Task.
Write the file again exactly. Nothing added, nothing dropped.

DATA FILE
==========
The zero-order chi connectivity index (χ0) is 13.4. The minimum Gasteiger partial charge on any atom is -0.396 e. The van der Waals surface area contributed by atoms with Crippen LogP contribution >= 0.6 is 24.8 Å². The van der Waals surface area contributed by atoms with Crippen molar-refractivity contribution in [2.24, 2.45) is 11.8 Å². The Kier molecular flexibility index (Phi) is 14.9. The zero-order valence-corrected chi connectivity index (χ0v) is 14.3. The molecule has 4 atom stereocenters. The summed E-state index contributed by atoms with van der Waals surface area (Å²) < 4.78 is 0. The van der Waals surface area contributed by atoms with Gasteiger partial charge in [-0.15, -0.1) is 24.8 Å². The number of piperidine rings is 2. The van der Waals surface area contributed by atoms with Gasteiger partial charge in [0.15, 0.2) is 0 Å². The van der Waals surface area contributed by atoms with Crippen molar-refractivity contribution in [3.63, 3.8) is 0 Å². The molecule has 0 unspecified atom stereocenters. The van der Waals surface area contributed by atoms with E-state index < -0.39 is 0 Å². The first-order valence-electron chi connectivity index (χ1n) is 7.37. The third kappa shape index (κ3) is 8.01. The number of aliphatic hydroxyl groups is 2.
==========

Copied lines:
The zero-order chi connectivity index (χ0) is 13.4. The minimum Gasteiger partial charge on any atom is -0.396 e. The van der Waals surface area contributed by atoms with Crippen LogP contribution >= 0.6 is 24.8 Å². The van der Waals surface area contributed by atoms with Crippen molar-refractivity contribution in [2.24, 2.45) is 11.8 Å². The Kier molecular flexibility index (Phi) is 14.9. The zero-order valence-corrected chi connectivity index (χ0v) is 14.3. The molecule has 4 atom stereocenters. The summed E-state index contributed by atoms with van der Waals surface area (Å²) < 4.78 is 0. The van der Waals surface area contributed by atoms with Gasteiger partial charge in [-0.15, -0.1) is 24.8 Å². The number of piperidine rings is 2. The van der Waals surface area contributed by atoms with Gasteiger partial charge in [0.15, 0.2) is 0 Å². The van der Waals surface area contributed by atoms with Crippen molar-refractivity contribution in [3.63, 3.8) is 0 Å². The molecule has 0 unspecified atom stereocenters. The van der Waals surface area contributed by atoms with E-state index < -0.39 is 0 Å². The first-order valence-electron chi connectivity index (χ1n) is 7.37. The third kappa shape index (κ3) is 8.01. The number of aliphatic hydroxyl groups is 2.